Featured in Pratt Institute's MFA & BFA Interactive Arts and Imaging Thesis Exhibition at Pablo's Birthday Gallery, Manhattan, from 30 Apr. 2017 - 06 May 2017.
Immaterial Girl Living in an Immaterial World is a generative, virtual world rendered in real-time through Bethesda's The Elder Scrolls V: Skyrim game engine. It shares traits with surrealist art, conceptual art, machinima film, and the real-fake. In this Immaterial World, the Immaterial Girl is tossed erratically around the scene. It is jarring to look at - we associate ourselves and our own bodies with the Immaterial Girl. A physical person would certainly not survive these injuries, but the Immaterial Girl is forced to endure the trauma in perpetuity, as these are the laws of this digital space.
While game engines are a traditionally interactive medium, IGLIW is not outwardly interactive. Rather, it is a study of this traditionally interactive medium, where the user’s input is deliberately removed. Similarly, while IGLIW is generated in a game engine, no one, not the user, not the computer, is playing any game. In fact, the Immaterial World itself should neither be labelled as a game nor as a level in a game. It is a singular digital space with its own manufactured laws.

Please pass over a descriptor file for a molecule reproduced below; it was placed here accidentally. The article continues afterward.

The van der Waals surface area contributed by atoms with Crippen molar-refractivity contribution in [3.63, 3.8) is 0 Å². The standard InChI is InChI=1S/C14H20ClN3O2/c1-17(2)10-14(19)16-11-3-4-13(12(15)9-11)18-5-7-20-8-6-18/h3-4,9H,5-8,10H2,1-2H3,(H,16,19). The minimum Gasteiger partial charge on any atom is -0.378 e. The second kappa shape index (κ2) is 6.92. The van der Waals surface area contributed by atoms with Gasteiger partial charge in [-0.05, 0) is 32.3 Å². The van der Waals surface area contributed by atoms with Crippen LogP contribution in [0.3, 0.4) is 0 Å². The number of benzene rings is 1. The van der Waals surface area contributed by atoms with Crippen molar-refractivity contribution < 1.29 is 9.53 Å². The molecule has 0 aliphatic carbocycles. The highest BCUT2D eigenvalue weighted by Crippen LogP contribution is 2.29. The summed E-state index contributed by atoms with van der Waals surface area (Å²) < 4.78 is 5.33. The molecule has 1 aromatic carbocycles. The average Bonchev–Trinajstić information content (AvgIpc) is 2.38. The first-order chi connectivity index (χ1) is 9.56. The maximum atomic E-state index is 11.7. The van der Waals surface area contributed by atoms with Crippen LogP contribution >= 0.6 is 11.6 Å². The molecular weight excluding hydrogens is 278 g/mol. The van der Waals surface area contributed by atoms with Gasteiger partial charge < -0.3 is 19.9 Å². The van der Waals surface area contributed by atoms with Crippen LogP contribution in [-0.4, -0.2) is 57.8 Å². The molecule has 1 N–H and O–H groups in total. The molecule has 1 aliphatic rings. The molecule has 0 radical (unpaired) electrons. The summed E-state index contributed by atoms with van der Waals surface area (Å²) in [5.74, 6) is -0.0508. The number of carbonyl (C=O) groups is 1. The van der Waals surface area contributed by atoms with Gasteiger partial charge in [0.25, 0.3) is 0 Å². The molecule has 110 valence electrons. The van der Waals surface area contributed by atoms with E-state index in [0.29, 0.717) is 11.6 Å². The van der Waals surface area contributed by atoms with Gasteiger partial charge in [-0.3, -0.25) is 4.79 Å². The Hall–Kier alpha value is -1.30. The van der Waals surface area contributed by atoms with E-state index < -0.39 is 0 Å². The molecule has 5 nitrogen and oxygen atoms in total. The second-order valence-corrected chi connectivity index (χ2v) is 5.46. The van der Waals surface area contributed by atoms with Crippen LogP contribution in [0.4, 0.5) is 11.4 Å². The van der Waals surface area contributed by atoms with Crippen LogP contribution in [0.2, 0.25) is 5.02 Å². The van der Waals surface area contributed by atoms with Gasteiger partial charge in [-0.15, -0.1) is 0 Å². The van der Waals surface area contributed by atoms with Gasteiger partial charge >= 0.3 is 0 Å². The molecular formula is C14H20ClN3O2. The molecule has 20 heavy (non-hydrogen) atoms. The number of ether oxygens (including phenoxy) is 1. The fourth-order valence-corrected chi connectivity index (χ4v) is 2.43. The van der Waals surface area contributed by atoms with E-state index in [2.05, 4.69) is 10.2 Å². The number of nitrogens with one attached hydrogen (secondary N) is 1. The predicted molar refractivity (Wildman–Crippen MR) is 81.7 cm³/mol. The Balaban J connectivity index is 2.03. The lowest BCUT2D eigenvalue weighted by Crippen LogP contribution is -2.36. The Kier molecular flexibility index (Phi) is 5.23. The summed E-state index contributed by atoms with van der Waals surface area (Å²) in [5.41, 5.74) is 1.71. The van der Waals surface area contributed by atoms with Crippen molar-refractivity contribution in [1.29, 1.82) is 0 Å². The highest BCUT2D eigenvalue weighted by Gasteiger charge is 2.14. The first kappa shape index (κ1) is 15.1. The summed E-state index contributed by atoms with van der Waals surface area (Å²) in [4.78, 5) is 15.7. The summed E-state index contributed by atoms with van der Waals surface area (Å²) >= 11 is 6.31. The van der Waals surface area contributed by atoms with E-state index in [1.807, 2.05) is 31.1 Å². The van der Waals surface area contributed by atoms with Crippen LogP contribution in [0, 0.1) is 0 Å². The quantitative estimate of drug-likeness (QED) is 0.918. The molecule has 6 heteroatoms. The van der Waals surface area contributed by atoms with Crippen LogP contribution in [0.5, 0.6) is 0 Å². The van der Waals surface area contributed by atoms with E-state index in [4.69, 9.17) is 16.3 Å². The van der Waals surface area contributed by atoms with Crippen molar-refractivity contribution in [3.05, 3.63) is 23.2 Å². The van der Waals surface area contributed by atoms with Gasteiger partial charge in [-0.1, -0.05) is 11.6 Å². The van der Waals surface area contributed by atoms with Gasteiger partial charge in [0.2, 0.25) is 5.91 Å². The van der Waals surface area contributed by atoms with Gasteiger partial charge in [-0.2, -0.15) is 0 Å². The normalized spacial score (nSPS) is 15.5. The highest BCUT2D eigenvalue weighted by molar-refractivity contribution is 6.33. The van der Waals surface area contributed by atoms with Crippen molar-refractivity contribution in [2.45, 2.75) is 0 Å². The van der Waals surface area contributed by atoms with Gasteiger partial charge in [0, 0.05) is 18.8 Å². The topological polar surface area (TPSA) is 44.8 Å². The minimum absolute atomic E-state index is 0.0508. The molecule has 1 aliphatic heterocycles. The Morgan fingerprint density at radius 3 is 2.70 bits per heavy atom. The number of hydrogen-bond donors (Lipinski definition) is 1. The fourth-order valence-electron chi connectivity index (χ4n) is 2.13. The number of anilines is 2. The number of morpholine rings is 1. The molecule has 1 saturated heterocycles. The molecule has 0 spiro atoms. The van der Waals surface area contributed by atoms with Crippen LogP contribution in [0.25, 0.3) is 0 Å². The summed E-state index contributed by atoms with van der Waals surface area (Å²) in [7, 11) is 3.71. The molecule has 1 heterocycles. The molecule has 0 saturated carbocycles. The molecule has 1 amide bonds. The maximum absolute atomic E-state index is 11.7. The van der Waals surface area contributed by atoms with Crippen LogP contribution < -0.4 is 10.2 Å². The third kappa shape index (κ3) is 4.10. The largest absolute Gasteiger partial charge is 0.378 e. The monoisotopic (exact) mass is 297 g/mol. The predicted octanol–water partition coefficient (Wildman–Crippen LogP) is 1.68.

The laws of this custom digital space are further outlined in the illuminated prints, Immaterial Girl and Immaterial World. A human observer sees the mountains, trees, and the virtual resident, but these objects have little to do with the real-time dynamics of the world. Rectangular prisms and lines of code etched in clear plexiglas show the hidden objects, these forces of nature, that turn the Immaterial World and Immaterial Girl from static images to living, breathing, changing entities. Not only is the code itself is presented as an object that occupies both physical and virtual space, both the code and these rectangles are autonomous mechanisms. It is the code that exerts its will upon the Immaterial World, ruling over it from out of sight of the Immaterial Girl. Only physical, human observers outside of the Immaterial World may look upon these governing entities through ethereal, intangible light.
In both prints, the bottom layer of identifiable colors and forms have been artificially compressed into low resolution 16 color images, reminiscent of game systems from the 80s to early 90s, such as the Commodore 64.